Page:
Consumer prices for everything from car rentals to airline fares are moving higher. The consumer price index, which includes the previously mentioned products and services, shot up by 4.2% in April 2021, from the same time last year. When prices for goods and services increase, it erodes the purchasing power of individuals. For example, if today with $100 you could get gas and groceries for a week, inflation could cause you to pay $110 for the same basket of goods a year from now.

Moreover, inflation could potentially reduce profits for businesses -- especially those that do not have the pricing power to raise prices on products and services when input prices go up. That's why if you are worried about inflation getting out of control, you should consider buying Coca-Cola (NYSE: KO) and Walt Disney (NYSE: DIS) stock. The two have the ability to increase prices on their products and services if inflation causes input prices to go up.

Two people with grocery box looking at receipt.

Inflation is picking up steam in the U.S. Image source: Getty Images.

Disney stock can help protect your money from inflation

Disney is a prime example of a company with pricing power. A 2018 Wall Street Journal report noted that even though Disney has raised prices at double the rate of inflation in the last five years, Disney felt it could charge more than that without driving away too many customers. Anyone who has visited a Disney theme park will tell you it usually bursts at the seams, with hours-long wait times for attractions the norm rather than the exception.

The coronavirus pandemic and ensuing capacity restrictions are changing that in the short term. Still, as soon as those restrictions lift, it's likely to return to previous attendance levels, if not more, due to pent-up demand. Therefore, if inflation continues upward, Disney can continue raising prices without losing too many visitors.

What's more, Disney has the additional benefit that if price increases cause reduced attendance, those in attendance will have a much better experience and may be willing to pay even more. The No. 1 complaint from visitors to Disney parks is the long wait times for attractions. Before the pandemic, I had purchased annual passes for myself and my family to Disneyland for several years. We visited the parks dozens of times. Still, there are attractions that we haven't experienced because the wait time was always longer than two hours.

I will gladly pay 20% extra if the park has 20% fewer people. And, likely, we are not the only family that would be willing to pay more for a better experience.

If you're worried about inflation, Disney stock is a great way to protect your purchasing power in the long run.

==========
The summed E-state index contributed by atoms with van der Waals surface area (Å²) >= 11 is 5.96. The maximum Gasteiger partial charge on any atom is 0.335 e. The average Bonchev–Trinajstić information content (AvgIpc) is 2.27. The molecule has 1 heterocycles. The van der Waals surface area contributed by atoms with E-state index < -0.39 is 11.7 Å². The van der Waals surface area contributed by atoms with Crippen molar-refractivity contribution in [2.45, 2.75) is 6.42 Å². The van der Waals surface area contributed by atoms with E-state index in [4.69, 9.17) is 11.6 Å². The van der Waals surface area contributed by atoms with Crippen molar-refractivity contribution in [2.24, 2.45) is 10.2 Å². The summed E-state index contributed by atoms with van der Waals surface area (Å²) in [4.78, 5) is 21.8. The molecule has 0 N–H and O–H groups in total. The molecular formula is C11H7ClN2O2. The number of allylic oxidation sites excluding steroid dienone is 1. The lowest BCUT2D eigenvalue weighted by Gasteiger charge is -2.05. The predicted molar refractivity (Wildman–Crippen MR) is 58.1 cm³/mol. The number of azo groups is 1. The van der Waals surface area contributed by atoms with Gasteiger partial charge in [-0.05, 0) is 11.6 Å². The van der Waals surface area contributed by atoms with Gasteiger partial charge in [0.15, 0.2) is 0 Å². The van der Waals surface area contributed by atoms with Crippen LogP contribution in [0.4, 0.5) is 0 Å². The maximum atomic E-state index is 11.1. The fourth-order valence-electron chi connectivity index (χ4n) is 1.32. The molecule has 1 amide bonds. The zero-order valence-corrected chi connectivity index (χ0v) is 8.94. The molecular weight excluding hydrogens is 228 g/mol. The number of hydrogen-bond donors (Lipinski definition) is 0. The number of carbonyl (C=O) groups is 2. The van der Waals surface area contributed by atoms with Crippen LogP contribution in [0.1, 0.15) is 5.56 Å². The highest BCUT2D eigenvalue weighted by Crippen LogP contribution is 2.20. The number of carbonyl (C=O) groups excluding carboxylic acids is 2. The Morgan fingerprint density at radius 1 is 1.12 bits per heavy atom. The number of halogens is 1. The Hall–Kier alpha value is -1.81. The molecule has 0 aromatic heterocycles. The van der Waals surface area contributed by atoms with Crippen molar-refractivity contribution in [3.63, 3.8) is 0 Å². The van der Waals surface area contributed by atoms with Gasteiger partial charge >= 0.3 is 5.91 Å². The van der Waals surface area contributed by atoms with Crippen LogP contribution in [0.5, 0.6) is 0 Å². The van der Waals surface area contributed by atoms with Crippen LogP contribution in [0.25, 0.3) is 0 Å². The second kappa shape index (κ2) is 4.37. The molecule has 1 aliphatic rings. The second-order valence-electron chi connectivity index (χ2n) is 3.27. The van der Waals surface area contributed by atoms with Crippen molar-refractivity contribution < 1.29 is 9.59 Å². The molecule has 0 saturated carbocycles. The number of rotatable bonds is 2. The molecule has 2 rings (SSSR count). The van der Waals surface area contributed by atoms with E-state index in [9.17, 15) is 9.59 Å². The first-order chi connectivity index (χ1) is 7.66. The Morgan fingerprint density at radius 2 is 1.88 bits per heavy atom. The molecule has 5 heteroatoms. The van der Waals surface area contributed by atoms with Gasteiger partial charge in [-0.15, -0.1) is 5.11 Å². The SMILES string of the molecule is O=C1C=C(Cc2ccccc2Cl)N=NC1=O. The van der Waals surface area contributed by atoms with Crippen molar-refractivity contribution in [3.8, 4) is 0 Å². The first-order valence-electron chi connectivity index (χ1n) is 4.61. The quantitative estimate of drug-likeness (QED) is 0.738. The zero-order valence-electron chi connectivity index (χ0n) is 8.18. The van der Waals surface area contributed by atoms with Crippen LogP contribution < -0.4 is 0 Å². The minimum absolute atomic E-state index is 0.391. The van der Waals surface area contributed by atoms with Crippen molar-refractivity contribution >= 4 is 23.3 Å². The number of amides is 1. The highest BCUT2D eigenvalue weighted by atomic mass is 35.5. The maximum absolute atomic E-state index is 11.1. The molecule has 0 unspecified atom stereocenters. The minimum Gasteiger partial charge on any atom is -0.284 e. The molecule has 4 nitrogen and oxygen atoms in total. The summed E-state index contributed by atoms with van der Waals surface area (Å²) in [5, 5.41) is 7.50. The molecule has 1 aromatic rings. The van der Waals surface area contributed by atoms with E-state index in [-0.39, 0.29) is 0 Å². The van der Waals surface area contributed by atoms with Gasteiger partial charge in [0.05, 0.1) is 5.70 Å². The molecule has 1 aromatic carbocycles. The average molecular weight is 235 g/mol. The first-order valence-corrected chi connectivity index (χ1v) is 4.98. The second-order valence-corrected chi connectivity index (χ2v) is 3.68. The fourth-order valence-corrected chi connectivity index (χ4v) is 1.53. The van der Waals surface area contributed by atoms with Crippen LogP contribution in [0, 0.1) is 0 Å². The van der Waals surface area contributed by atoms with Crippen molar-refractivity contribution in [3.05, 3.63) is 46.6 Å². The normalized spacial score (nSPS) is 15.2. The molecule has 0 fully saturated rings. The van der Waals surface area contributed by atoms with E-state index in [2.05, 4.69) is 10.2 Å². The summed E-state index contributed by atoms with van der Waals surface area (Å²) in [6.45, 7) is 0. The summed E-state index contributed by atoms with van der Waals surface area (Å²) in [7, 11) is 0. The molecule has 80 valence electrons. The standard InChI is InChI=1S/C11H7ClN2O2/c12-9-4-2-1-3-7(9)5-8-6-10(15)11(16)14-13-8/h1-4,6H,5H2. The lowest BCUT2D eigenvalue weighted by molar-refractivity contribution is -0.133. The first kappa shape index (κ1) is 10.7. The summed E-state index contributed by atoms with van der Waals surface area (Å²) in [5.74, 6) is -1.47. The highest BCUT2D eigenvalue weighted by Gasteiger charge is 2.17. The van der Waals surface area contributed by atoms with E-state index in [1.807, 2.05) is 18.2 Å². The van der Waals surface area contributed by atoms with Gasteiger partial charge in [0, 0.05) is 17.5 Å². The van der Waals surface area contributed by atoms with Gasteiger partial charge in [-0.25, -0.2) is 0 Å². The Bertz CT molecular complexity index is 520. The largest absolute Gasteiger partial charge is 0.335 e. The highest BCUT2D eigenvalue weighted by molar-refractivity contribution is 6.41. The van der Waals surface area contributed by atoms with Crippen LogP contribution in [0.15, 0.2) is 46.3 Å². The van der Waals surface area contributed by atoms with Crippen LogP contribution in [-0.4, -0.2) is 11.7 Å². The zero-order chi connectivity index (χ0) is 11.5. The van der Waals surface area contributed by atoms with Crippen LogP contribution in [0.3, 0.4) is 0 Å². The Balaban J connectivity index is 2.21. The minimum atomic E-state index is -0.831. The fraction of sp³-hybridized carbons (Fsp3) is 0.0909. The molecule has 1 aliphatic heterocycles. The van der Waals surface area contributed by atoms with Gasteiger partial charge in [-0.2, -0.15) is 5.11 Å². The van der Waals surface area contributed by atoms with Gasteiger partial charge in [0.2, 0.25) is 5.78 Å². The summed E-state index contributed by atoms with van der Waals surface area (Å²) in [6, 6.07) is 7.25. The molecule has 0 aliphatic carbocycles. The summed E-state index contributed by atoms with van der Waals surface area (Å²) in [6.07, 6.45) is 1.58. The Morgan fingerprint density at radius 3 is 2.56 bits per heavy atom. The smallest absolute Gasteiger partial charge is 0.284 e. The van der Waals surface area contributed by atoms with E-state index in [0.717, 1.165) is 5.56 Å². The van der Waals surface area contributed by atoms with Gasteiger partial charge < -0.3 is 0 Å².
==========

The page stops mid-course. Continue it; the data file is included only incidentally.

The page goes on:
Newspaper clipping that reads "Inflation hits consumers in the pocket."

Inflation is hitting consumers where it hurts. Image source: Getty Images.

Coca-Cola

People have come to love Coca-Cola's beverages over many decades. The long-standing history of habitually searching out and buying its products will be difficult to break. It's unlikely that if Coca-Cola raises the prices of its drinks by 5%, that many folks would be turned away.

Moreover, Coca-Cola benefits from being the exclusive beverage provider in many away-from-home channels like restaurants, theme parks (you won't see PepsiCo's drinks at Disneyland), movie theaters, and ballparks. Being exclusive gives it pricing power. Folks regularly pay $5 for a 20-ounce Coke at any one of these locations when they could easily buy the same for less than $2 at the grocery store. If inflation causes an increase in input prices, Coca-Cola can raise prices at these locations to offset the effect.

Besides raising prices, Coca-Cola has another avenue for offsetting inflationary pressure on profits; it can keep prices the same but reduce portions. For instance, in the example above, instead of offering a 20-ounce bottle of Coke for $5, it can offer a 16-ounce bottle for the same price.

If inflation causes price increases throughout the economy, and subsequently Coca-Cola needs to raise prices, one of the last products people would give up buying is likely Coca-Cola beverages. That's what makes Coca-Cola stock a good tool to help protect investors' purchasing power in the long run.

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Parkev Tatevosian owns shares of Coca-Cola and Walt Disney. The Motley Fool owns shares of and recommends Walt Disney. The Motley Fool has a disclosure policy.

The views and opinions expressed herein are the views and opinions of the author and do not necessarily reflect those of Nasdaq, Inc.



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